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Tuesday, May 28, 2024

Objections rise over intimate exams

A delicate and somewhat uncomfortable debate has broken out in Norway over the immigration agency’s latest idea for verifying the age of asylum seekers: Clinical examinations of their sexual organs.

Officials at immigration agency UDI (Utlendingsdirektoratet) are charged with screening foreigners entering Norway and seeking permanent residence. In recent years, the government has made it clear it wants to reduce the numbers of asylum seekers streaming into the country.

UDI officials can’t always believe the ages given by would-be refugees hoping to win residence permission. Minors have a better chance of winning approval, and some applicants are suspected of lying about their age, claiming they’re younger than they really are.

This has prompted a desire by UDI to find new ways of confirming the real age of applicants whose cases are under review. Newspaper Aftenposten reported this week that they’re resorting to unusual methods.

UDI has proposed subjecting the asylum seekers to physical examinations of “the hair on their faces, in their armpits and around their genitals (scrotum and penis),” according to Aftenposten . Such examinations, reasons UDI, would reveal persons who aren’t disclosing their correct age.

Humanitarian organizations are objecting, claiming the examinations would violate the applicants’ human rights. Norwegian People’s Aid (Norsk Folkehjelp) consulted law firm Stabell & Co, which responded that the proposal breaks both Norwegian law and international human rights conventions.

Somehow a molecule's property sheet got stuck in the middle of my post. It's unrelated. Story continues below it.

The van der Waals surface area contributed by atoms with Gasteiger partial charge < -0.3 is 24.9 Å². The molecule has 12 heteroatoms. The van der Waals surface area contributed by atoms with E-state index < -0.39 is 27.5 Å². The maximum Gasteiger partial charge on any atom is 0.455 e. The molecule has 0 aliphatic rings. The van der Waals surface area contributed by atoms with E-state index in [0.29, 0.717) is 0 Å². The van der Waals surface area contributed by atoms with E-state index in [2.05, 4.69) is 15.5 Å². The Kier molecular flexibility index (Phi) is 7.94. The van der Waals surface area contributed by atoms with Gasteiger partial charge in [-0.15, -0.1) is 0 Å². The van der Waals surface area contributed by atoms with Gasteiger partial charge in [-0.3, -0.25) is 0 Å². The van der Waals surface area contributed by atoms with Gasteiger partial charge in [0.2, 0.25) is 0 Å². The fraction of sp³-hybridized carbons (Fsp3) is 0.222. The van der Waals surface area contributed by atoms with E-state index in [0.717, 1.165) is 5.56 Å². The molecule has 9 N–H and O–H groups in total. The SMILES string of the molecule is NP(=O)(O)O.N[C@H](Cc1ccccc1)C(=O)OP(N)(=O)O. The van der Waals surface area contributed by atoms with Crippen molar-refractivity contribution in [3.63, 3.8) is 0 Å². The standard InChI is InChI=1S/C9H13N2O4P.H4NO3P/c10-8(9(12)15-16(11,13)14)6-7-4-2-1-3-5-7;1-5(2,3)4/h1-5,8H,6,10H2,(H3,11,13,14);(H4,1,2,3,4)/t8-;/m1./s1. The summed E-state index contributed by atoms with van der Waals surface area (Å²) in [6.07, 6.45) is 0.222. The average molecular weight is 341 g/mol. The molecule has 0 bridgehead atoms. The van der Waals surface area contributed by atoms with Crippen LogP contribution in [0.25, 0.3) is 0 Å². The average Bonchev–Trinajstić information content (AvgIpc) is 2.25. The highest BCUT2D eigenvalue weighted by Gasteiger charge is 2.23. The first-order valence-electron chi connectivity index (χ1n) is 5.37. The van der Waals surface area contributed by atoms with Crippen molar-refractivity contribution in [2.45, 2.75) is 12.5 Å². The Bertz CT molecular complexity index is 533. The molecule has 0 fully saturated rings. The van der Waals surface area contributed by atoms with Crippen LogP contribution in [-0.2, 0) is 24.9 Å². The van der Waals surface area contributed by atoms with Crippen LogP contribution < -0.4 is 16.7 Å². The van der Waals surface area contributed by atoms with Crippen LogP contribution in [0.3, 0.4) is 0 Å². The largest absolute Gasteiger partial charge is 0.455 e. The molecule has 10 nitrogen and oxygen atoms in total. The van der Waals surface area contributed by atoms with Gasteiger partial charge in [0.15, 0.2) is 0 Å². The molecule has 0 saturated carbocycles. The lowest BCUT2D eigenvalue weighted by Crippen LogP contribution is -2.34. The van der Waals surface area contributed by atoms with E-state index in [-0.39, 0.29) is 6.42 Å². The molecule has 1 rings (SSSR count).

Several politicians are also voicing objections. “We are very skeptical about this,” Geir Bekkevold, immigration spokesman for the Christian Democrats, told Aftenposten . He added that Stabell’s response noted that the examinations wouldn’t be seen as voluntary.

Trond Helleland of the Conservative Party claims current physical examinations of applicants’ teeth and bones should be sufficient. “It’s important to reveal false identity,” he said, “but today’s methods should be used.”

“This has a lot to do with integrity,” added Trine Skei Grande of the Liberal Party (Venstre) . “The value (of the examinations) doesn’t offset the disadvantages.”

The proposal is up for evaluation by the Justice Ministry. UDI officials declined comment on it.



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